Sight is one of the major ways we interact with our environment, learn and develop. There are many ways a child’s vision can be damaged and most of them are from processes that could go unrecognized until severe damage has occurred. It is for this reason that the American Academy of Pediatrics has developed guidelines for vision screening that will help pediatricians identify problems before they become severe.
Your baby receives his first vision screening before leaving the hospital. At birth, infants are born with very poor vision and are only able to see shadows and shades of grey. Because of this, your doctor’s initial exam doesn’t focus on how well your baby sees, but looks for structural abnormalities that could affect normal visual development.
At your child’s first few check-ups, in addition to visually inspecting your child’s eyes, your doctor will ask about milestones they should be meeting. Between six and nine weeks your baby will be able to fixate on a person or object. At around three months of age they will begin following things with their eyes. By four months they begin to develop depth perception and are able to focus more clearly on an object. If your baby is not meeting these milestones, your doctor may elect to refer you to a pediatric ophthalmologist for further evaluation.
At six months of age your pediatrician may begin asking if you ever see your baby’s eyes cross. Occasional crossing can be tolerated, but if it becomes persistent, a referral to an ophthalmologist will be required. Eye crossing – or strabismus – can lead to vision problems. To prevent double vision, a child’s brain will suppress the input from the crossed eye. With time, the suppression from the crossed eye can become permanent, leading to vision loss in that eye. This condition is called amblyopia. If you notice that your child’s eyes cross make sure you mention this to your pediatrician.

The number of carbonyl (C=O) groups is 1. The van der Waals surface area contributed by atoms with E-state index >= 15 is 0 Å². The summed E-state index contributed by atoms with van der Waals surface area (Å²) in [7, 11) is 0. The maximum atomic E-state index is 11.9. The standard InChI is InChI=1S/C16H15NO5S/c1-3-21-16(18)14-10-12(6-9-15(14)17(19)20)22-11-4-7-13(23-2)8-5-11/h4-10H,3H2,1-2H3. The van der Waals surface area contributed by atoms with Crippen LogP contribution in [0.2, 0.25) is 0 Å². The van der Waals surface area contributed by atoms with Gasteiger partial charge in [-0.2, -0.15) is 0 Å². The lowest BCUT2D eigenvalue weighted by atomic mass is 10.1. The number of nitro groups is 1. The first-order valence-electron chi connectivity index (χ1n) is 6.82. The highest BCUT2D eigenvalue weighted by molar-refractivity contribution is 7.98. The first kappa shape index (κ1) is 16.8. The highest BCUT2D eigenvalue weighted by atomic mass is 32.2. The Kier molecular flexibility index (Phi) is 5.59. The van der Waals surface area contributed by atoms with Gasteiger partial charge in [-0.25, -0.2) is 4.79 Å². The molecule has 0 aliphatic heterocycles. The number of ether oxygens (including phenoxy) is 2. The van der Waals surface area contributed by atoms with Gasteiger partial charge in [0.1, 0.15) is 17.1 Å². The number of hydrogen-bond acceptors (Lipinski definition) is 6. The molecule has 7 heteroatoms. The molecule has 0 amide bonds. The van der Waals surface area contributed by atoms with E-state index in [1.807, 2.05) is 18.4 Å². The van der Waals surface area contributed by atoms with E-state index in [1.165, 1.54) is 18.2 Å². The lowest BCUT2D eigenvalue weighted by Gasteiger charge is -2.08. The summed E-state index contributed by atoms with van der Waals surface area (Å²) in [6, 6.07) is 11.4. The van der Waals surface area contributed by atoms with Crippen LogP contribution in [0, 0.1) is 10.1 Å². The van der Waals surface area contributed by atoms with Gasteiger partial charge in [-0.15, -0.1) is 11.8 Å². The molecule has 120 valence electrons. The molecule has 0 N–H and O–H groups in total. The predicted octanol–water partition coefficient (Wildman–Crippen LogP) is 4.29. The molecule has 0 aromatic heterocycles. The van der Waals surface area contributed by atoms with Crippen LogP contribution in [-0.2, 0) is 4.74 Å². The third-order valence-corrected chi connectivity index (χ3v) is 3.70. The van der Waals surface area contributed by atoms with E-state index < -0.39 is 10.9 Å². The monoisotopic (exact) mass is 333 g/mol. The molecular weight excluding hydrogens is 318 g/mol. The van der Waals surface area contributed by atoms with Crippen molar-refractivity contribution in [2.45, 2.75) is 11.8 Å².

Around three years of age most kids have developed enough to begin formal visual acuity testing. Cooperative kids will be asked to cover an eye and look at different sized shapes on a chart. At this age, vision of 20/50 or worse should be referred to an ophthalmologist. Also at three years of age, your doctor will be able to use a fundoscope to examine the back of your child’s eyes. Strabismus (eye crossing) is still a concern at this age, so any concerns should be discussed with your doctor.
As children develop further, the eye charts become more accurate and they are asked to read numbers and letters. At five years of age, vision of 20/40 or worse should be referred to an optometrist. Children older than five with 20/30 or worse should be referred. Your doctor should check your child’s visual acuity every year, as well as examining the exterior and back of your child’s eyes.
Besides your pediatrician, many schools do regular vision screening. In between examinations, it is important to watch your child for changes in their vision. Vision problems in older children can present themselves as chronic headaches, school difficulties, or problems in sports. If you ever have concerns about your child’s vision, call your pediatrician. Or for advice from a phone nurse, or for help finding a pediatrician, call the St. Louis Children’s Hospital Answer Line at 314.454.KIDS.